ALS is found worldwide in roughly the same prevalence (about 50 × 10-6), with the exception of a few geographic areas with high prevalence of ALS, parkinsonism, and dementia complex, most notably on the island of Guam in the past. Case-control studies have not identified consistent risk factors related to occupation, diet, or socioeconomic status. There appears to be an increased risk of ALS among certain professional athletes and some suggestion that repeated head trauma may increase the risk for the disease.
The disease is generally of middle and late life. Only 10% of cases begin before age 40 years; 5% begin before age 30 years, with a greater proportion of those younger cases attributed to hereditary motor neuron diseases. An increase in age-adjusted incidence is seen in succeeding decades, except for a decrease after age 80 years. In most series, men are affected one to two times more often than women. There is no known ethnic predilection except slightly higher incidence in Norway because of some concentration of genetic mutations.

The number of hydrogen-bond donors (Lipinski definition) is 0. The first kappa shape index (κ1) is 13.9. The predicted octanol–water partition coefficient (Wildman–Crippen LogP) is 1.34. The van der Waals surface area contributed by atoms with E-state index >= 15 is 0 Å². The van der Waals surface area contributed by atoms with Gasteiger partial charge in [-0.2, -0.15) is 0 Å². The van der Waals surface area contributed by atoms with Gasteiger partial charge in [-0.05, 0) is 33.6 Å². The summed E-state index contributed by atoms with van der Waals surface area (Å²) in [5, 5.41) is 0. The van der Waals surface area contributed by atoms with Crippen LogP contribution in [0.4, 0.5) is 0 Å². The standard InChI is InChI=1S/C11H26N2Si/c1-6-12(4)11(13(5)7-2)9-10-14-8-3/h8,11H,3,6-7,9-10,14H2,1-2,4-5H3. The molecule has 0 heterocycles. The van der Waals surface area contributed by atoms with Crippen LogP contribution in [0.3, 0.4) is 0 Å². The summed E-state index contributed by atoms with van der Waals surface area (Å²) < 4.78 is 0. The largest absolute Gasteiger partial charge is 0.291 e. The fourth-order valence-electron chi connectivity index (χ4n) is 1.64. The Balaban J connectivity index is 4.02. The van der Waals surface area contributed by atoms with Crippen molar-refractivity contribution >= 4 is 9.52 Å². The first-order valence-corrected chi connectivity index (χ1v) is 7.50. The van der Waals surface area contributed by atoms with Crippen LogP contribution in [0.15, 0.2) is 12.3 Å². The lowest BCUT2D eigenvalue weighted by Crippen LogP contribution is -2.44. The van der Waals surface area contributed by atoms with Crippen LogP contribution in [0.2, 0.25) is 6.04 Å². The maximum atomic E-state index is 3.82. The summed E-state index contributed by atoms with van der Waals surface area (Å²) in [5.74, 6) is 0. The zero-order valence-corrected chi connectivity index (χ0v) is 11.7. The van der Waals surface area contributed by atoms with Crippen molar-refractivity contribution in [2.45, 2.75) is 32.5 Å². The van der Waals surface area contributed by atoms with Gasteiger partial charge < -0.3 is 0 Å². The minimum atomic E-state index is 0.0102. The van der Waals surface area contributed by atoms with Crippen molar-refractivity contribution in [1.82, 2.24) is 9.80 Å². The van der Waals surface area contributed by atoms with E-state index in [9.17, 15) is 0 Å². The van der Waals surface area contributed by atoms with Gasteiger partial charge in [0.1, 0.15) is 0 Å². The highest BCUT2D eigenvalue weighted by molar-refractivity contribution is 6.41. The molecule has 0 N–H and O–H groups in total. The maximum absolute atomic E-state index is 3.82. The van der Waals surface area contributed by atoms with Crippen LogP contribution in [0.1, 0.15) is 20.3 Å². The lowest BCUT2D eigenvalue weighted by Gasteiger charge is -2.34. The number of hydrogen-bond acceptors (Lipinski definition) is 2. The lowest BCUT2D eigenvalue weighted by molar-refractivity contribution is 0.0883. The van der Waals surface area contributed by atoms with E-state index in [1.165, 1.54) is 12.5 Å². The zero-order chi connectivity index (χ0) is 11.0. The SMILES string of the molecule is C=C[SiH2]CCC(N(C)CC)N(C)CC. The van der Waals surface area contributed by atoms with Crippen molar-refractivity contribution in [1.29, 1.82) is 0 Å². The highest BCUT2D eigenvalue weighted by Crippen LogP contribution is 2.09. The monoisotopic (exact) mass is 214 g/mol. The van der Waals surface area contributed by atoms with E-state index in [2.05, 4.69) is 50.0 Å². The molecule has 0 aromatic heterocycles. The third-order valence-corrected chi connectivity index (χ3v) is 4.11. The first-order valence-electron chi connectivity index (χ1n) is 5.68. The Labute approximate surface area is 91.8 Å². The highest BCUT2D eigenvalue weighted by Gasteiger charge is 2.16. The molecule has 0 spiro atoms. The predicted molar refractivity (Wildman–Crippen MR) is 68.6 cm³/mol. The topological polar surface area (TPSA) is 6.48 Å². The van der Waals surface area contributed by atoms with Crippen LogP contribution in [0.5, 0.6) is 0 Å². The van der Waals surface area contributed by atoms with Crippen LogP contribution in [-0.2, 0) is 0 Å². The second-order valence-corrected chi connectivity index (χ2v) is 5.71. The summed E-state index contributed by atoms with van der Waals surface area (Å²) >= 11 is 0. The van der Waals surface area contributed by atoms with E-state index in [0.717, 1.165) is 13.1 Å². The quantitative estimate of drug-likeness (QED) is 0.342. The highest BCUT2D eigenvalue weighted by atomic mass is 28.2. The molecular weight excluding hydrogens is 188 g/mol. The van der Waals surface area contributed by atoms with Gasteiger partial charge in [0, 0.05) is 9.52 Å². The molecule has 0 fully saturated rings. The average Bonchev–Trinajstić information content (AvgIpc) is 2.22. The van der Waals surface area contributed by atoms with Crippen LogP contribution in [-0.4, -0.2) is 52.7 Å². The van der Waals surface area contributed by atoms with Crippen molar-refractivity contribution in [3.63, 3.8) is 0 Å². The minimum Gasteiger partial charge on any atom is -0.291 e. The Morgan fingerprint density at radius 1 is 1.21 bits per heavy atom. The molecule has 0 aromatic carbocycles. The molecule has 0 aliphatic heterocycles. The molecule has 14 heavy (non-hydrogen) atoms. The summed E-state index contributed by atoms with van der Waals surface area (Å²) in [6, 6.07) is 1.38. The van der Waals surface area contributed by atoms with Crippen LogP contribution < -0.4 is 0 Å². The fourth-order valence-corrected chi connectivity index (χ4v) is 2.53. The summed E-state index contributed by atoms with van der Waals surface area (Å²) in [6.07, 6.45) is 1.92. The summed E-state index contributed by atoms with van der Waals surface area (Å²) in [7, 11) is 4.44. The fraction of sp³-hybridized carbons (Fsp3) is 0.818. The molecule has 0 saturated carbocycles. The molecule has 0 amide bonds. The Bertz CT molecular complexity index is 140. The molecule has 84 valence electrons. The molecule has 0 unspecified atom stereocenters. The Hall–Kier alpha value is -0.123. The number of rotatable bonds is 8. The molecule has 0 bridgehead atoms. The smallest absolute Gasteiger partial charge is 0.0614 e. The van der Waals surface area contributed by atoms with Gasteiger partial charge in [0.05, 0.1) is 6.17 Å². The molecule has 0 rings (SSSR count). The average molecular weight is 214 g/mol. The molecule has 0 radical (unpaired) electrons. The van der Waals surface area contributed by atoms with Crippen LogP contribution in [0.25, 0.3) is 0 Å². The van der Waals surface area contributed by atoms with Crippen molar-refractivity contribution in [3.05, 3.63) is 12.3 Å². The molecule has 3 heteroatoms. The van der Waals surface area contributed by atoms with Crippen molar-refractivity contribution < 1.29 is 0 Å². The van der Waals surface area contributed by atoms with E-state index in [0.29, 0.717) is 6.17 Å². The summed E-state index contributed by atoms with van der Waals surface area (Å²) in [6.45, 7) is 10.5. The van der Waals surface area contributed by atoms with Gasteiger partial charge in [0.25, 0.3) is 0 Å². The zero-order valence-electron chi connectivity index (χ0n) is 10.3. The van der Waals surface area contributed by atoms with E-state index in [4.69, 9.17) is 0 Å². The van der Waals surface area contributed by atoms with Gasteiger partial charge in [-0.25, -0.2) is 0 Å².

Approximately 5% to 10% of ALS cases are familial. Most are autosomal dominant in inheritance, but autosomal recessive and X-linked mutations have also been described. Increasingly recognized are “sporadic” ALS cases, which can be linked to specific genetic mutations, sometimes as a result of de novo mutations or incomplete penetrance. New mutations accounting for familial ALS continue to be described, and at the time of publication of this book, new mutations are likely to have been found not included in this chapter.
The two most common forms of autosomal dominant familial ALS are related to mutations in the C9ORF72 gene and the SOD1 gene. C9ORF72 repeat expansions are linked to both ALS, frontotemporal dementia (FTD), and often a combination of both clinical phenotypes. C9ORF72 mutations are currently the most common cause of familial ALS. Mutations in the SOD1 gene (ALS1) are the second most common cause of familial ALS. Many mutations in this gene have been described, and clinical phenotype is variable. Evidence suggests that mutant protein exerts its effects through accumulation of toxic protein. The SOD1 mutation has been used extensively in research as a model for studying pathology in ALS and identifying compounds for treatment trials.